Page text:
Thursday, December 11, 2008

Why not?

Having always been 34, I can't speak from experience, but I think being a kid must be like being a visionary working as an IRS file clerk. Kids (at least the ones worth their weight in cheddar bunnies) have a million ideas for making things good and they spend their lives hearing why the ideas won't work. Some parents don't even explain why. They just pretend that the kids' voices simply couldn't be heard over the din of the nearby garbage truck/blowdryer/sunrise.

One sassy parent I knew had the same answer for every kid brainstorm.

Kids: "If we didn't have to go to school we could catch enough newts to put on a musical with them."
MOM: "Yes, and if our poop were purple we could sell it!"

Kids: "If we dug a huge hole in the backyard, we could put a fire in it and practice swinging over like Tarzan."

Mom: "Yes, and if our poop were purple, we could sell it!"

Kids: "If we painted the house and yard the same color as the street, we could hide inside and no-one would ever find us."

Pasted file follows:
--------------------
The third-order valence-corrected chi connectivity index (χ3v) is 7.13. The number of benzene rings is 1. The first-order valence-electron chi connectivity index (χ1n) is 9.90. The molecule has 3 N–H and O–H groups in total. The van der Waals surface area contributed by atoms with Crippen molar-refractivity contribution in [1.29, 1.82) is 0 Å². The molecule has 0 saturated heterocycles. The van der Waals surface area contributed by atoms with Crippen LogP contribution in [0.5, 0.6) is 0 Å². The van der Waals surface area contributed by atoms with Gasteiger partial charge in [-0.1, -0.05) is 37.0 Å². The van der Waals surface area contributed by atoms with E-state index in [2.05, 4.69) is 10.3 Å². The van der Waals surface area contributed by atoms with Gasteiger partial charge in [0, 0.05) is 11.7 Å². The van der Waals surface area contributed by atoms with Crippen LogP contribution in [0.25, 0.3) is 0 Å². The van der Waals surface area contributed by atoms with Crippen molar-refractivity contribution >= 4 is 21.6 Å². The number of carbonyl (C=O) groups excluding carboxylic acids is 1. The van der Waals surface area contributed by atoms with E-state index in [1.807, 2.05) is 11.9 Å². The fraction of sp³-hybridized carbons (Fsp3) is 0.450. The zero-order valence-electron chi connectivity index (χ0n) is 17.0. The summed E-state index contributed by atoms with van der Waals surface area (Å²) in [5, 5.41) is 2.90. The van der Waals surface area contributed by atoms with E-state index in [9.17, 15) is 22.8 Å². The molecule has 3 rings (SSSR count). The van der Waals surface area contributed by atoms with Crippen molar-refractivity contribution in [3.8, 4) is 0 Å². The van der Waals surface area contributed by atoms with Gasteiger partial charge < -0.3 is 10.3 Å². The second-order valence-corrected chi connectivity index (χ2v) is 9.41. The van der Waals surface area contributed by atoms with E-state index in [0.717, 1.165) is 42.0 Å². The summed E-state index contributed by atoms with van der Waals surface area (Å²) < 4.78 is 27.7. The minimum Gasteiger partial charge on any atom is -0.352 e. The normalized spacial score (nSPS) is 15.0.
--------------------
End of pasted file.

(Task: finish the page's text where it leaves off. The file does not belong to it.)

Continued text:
...and so on.

Lately at Joyful we've been swimming in this chasm between what we imagine and what we can realistically do. Thank goodness we still have the minds among us that say things like:

"Let's have a trapeze basketball game in the store!"

"Can Brandi Carlile play at our next party?"

"How many homeless people could we fit in here on a cold night?"

"Why aren't we selling sofas made from bathtubs cut the long way?"

or the seemingly practical: "How about we make four hall trees before the first day of winter?"

or the desperately necessary: "Let's figure out what an email authentication setting is, so I don't have to wimper to the support guy any more."

How do you cultivate both imagination and patience? How do you have these dreams and keep showing up to look at them half done? How do you accept what's impossible when you're secretly living on a steady diet of blueberries, beets, and grapes?

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